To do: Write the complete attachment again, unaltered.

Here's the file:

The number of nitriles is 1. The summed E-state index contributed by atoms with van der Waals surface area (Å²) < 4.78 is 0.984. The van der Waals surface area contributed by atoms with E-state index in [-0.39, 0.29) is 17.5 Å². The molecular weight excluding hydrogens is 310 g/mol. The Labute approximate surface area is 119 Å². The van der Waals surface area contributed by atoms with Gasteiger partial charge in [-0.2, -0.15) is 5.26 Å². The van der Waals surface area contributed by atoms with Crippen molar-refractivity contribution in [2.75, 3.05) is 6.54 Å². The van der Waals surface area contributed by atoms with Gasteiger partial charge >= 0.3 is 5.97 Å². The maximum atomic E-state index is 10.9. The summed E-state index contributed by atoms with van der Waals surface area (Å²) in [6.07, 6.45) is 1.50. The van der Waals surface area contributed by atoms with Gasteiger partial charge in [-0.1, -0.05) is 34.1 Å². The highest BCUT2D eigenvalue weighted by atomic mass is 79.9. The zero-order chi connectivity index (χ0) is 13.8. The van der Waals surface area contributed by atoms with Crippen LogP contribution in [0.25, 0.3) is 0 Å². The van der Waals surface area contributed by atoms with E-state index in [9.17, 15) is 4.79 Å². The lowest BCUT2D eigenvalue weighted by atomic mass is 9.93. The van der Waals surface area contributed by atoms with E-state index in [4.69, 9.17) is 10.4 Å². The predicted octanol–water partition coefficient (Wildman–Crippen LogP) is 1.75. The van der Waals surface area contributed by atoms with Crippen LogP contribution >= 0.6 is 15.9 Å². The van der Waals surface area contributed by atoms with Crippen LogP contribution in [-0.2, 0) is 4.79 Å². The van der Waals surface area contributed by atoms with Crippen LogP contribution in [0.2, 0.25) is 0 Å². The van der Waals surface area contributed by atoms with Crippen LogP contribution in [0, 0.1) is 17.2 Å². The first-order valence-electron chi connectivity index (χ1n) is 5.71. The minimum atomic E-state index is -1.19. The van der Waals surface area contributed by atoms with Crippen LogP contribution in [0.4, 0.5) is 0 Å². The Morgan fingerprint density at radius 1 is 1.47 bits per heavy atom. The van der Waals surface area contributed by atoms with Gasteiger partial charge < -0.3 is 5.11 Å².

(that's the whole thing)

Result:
The number of nitriles is 1. The summed E-state index contributed by atoms with van der Waals surface area (Å²) < 4.78 is 0.984. The van der Waals surface area contributed by atoms with E-state index in [-0.39, 0.29) is 17.5 Å². The molecular weight excluding hydrogens is 310 g/mol. The Labute approximate surface area is 119 Å². The van der Waals surface area contributed by atoms with Gasteiger partial charge in [-0.2, -0.15) is 5.26 Å². The van der Waals surface area contributed by atoms with Crippen molar-refractivity contribution in [2.75, 3.05) is 6.54 Å². The van der Waals surface area contributed by atoms with Gasteiger partial charge >= 0.3 is 5.97 Å². The maximum atomic E-state index is 10.9. The summed E-state index contributed by atoms with van der Waals surface area (Å²) in [6.07, 6.45) is 1.50. The van der Waals surface area contributed by atoms with Gasteiger partial charge in [-0.1, -0.05) is 34.1 Å². The highest BCUT2D eigenvalue weighted by atomic mass is 79.9. The zero-order chi connectivity index (χ0) is 13.8. The van der Waals surface area contributed by atoms with Crippen LogP contribution in [0.25, 0.3) is 0 Å². The van der Waals surface area contributed by atoms with E-state index in [9.17, 15) is 4.79 Å². The lowest BCUT2D eigenvalue weighted by atomic mass is 9.93. The van der Waals surface area contributed by atoms with E-state index in [4.69, 9.17) is 10.4 Å². The predicted octanol–water partition coefficient (Wildman–Crippen LogP) is 1.75. The van der Waals surface area contributed by atoms with Crippen LogP contribution >= 0.6 is 15.9 Å². The van der Waals surface area contributed by atoms with Crippen LogP contribution in [-0.2, 0) is 4.79 Å². The van der Waals surface area contributed by atoms with Crippen LogP contribution in [0.2, 0.25) is 0 Å². The van der Waals surface area contributed by atoms with Crippen LogP contribution in [0, 0.1) is 17.2 Å². The first-order valence-electron chi connectivity index (χ1n) is 5.71. The minimum atomic E-state index is -1.19. The van der Waals surface area contributed by atoms with Crippen LogP contribution in [0.4, 0.5) is 0 Å². The Morgan fingerprint density at radius 1 is 1.47 bits per heavy atom. The van der Waals surface area contributed by atoms with Gasteiger partial charge < -0.3 is 5.11 Å².